Those were the times! We could eat like a horse and not look like one. All of the school teachers were older than we were, and professional athletes were about the age of our older brothers. Life was an open highway.
Then came the subtle hints of mortality. The neighborhood kids call you “Mister” or “Mam.” Your parents start acting like your children. Your friends ask you why you squint when you read road signs.
And then there is the tell-tale mirror. What was tight now sags. What once swung now bounces. Everything hurts when you wake up. What doesn’t hurt, doesn’t work. We bend down to straighten the wrinkles in our socks and we realize we aren’t wearing any.
Next week, I wake up a year older. All my life I was taught to respect my elders, now I am one! So, what are we elders to do? Just because we are over the top of the hill doesn’t mean we’ve passed our peak. Our final chapters can be some of our best. Our final works can be some of our most significant.
We need to dare to reclaim the enthusiasm for life we had in our childhood. The wisest are not the ones with the most years in their lives, but the most life in their years.
Research has revealed close relationships add vitality and longevity to our lives. Men who kiss their wives every day are shown to live five years longer than men who don’t. Science has also shown that we need the equivalent of 17 affirming touches or verbal affirmations a day in order to thrive. Our world around us is starving. In the name of God, let’s help each other thrive by making sure that we share at least 17 affirming hugs, appropriate touches, or verbal affirmations each day with others.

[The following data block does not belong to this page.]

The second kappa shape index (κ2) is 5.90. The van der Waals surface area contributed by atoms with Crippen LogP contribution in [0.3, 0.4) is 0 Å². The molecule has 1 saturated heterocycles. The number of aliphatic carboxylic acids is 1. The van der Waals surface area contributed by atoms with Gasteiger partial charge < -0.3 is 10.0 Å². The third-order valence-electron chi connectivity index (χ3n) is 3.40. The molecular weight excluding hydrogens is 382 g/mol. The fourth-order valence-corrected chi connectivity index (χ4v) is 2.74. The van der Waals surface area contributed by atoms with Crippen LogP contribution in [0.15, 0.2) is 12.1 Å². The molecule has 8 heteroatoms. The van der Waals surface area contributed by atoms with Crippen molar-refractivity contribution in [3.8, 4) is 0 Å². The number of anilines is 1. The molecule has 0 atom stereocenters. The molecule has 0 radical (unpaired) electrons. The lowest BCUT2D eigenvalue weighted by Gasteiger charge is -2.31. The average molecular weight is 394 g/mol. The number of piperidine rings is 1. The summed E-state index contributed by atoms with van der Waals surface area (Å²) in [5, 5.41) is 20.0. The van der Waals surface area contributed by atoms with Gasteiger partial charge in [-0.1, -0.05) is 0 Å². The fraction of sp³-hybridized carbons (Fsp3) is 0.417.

Also, pet your pets. Pet all your loved ones: your spouse, your children, your grandchildren, your animals. Petting animals and loved ones lowers blood pressure.
And don’t forget to laugh a lot. A cheerful heart is good medicine, but a crushed spirit dries up the bones. (Proverbs 17:22) Take a break and do something silly. There’s holiness in humor. Laughter helps keep us from taking life too seriously. One research study revealed that over fifty percent of all illnesses in the test group were stress related. Laughter really is good medicine, especially when stress is concerned. The joy of the Lord is our strength!
Until the time God calls us home and our journey ends, it would do us well to follow the parting encouragement of Michelangelo found in a handwritten note to his apprentice after his death: “Draw Antonio, draw, and do not waste time.”
Good advice for us all. Time slips, days pass, years fade, life ends. What we came to do must be done while there is time.
We were made to live forever. Now, however, we live but for a moment. Let us seize those moments. Let us live for the moments we have, giving praise to our God for those special people and moments in this journey we call life.